Fellowships for Family Medicine Physicians

The University of Alabama Tuscaloosa Family Medicine Residency Program offered its first fellowship in 1986.

The Obstetrics Fellowship was also the first such fellowship for family medicine physicians in the United States, and it has served as a model for similar training programs in the U.S. and internationally ever since. “Our Obstetrics Fellowship provides family medicine physicians an opportunity to provide surgical obstetrics to their patients, particularly in rural communities,” said Dr. Richard Friend, dean of the UA College of Community Health Sciences, which operates the residency.

Since then, the residency has added six more fellowships, for a total of seven that provide an additional year of training for family medicine physicians in the following specialty areas:

Sports Medicine

Fellows receive education and training in state-of-the-art sports medicine care. They work with UA athletic team physicians, coaches, trainers and athletes, and with local high school athletes. Fellows also see patients at the College’s Dr. Bill deShazo Sports Medicine Center.


Designed to give family medicine physicians the skills to provide comprehensive care for the growing geriatric population. The fellowship offers experiences that include collaborating with interdisciplinary teams, as well as working at nursing homes, hospice, assisted living and geriatric psychiatry facilities.

Behavioral Health

Provides skills for family medicine physicians, particularly those planning to practice in rural communities, to better care for patients with mental health and psychiatric concerns. Fellows receive training in evaluation and treatment of psychiatric problems as well as autism, ADHD, personality disorders and management of chronic pain.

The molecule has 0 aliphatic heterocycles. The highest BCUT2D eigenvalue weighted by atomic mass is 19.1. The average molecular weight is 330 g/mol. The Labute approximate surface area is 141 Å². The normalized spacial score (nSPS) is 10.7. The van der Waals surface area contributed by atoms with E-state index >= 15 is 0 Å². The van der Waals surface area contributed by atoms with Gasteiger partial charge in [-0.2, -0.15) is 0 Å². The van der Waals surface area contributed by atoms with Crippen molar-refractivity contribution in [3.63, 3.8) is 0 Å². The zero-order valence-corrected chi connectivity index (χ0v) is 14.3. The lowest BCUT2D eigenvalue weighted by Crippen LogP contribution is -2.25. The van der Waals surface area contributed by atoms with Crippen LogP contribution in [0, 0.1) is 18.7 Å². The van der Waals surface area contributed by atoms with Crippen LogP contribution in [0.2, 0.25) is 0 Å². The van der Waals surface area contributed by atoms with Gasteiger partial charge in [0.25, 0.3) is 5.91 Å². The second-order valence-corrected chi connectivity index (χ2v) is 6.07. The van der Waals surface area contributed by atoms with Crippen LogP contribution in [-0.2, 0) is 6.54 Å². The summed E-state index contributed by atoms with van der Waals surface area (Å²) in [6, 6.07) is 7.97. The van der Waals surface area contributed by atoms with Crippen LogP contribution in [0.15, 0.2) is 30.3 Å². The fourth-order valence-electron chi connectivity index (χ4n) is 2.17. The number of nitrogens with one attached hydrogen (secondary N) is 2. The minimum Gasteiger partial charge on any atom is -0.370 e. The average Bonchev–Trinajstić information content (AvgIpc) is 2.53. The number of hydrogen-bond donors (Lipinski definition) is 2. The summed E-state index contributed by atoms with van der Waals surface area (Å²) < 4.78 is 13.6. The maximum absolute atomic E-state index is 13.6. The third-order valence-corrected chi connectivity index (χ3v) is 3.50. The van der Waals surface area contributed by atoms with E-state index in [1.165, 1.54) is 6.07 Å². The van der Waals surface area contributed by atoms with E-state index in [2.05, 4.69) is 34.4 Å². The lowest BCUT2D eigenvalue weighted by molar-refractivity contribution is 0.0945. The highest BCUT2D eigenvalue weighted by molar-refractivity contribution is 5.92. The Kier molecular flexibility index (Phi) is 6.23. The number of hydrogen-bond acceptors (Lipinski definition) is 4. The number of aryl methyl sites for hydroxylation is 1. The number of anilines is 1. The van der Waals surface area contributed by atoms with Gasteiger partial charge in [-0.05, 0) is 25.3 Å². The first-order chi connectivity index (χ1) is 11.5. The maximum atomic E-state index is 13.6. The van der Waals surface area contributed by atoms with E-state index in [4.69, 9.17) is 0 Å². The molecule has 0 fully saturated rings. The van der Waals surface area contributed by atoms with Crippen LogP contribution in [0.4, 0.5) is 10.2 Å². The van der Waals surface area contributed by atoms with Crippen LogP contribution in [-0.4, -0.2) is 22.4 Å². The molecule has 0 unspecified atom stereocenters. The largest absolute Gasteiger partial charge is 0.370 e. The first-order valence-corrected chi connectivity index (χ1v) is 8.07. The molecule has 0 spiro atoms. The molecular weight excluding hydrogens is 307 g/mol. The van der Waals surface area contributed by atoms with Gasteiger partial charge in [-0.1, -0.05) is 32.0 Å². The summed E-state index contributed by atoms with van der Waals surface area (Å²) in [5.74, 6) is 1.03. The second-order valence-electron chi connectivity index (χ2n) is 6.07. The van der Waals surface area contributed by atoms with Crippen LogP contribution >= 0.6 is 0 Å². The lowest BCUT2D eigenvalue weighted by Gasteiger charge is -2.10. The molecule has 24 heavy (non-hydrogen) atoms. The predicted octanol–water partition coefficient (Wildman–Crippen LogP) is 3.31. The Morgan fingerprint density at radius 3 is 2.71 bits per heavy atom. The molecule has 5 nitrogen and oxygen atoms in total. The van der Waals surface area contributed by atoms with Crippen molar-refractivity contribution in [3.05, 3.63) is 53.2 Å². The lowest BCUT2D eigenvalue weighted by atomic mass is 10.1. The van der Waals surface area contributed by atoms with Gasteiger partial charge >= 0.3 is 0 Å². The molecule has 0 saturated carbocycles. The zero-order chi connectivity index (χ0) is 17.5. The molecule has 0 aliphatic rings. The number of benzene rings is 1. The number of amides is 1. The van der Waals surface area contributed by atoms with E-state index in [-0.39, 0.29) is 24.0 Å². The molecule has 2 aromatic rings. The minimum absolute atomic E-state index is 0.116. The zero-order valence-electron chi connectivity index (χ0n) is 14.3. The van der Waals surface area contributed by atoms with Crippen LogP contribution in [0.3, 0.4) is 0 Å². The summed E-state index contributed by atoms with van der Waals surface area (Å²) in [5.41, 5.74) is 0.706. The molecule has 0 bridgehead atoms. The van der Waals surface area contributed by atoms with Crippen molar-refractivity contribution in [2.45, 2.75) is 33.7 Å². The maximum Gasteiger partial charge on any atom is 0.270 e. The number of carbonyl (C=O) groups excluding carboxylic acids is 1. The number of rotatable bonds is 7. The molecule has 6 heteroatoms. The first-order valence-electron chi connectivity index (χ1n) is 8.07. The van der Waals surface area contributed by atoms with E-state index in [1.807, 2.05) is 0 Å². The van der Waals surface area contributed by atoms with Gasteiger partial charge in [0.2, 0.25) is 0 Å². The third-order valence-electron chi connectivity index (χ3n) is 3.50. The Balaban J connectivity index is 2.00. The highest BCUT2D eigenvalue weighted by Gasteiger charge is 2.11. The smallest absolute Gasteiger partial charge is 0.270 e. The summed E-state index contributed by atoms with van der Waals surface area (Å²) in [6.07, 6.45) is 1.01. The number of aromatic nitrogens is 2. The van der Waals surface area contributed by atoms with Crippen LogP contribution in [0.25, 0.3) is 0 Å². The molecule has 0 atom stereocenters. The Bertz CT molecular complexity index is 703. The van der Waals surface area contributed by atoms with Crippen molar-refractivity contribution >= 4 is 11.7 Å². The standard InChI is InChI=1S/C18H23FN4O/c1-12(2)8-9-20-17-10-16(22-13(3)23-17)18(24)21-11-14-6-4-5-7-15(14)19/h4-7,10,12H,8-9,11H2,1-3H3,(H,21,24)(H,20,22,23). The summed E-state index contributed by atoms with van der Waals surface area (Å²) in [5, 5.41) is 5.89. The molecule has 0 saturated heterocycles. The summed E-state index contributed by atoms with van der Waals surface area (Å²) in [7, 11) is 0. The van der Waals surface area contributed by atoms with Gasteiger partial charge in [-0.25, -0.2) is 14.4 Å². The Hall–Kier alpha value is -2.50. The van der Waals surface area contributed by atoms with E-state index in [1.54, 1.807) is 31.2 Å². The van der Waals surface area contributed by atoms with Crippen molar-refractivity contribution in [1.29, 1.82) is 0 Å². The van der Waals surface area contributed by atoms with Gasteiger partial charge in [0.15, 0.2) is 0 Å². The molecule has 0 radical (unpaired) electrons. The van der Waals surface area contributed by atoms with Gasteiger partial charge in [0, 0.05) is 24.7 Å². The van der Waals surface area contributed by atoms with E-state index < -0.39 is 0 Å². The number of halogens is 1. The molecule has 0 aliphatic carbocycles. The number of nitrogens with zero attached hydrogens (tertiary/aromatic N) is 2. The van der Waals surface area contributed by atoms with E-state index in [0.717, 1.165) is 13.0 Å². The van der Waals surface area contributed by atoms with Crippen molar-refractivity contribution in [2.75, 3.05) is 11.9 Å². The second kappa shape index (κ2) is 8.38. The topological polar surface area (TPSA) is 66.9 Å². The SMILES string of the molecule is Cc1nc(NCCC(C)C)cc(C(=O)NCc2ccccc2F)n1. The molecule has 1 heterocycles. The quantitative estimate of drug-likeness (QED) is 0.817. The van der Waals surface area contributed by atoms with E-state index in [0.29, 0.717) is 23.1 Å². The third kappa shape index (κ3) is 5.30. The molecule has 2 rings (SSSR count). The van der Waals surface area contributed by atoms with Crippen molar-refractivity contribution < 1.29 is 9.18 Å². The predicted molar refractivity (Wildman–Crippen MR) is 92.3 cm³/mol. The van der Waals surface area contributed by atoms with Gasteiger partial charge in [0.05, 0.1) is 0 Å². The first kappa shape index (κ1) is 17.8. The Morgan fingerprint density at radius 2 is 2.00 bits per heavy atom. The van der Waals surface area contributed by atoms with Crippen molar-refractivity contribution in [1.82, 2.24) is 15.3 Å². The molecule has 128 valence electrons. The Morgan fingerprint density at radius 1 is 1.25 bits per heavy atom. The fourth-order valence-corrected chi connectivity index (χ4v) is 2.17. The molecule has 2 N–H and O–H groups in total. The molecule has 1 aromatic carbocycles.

Hospital Medicine

Provides training at DCH Regional Medical Center in Tuscaloosa, a tertiary-care facility with 583 beds. One of only a few nationwide that includes a rural focus.


The oldest such training program in the U.S. created to address the overwhelming need for obstetric care in rural and remote areas of Alabama. Fellows master high-risk, operative obstetrics and office obstetric and gynecologic procedures, including ultrasound, colposcopy, cryotherapy and endometrial biopsies.

Emergency Medicine

The fellowship includes rotations through radiology, anesthesia and trauma and advanced courses in obstetrics, airway management and advanced life support.


Fellows receive a variety of experiences in both primary care and tertiary care settings, with some rotations taking place at Children’s of Alabama, a Birmingham-based hospital specializing in care for ill and injured children.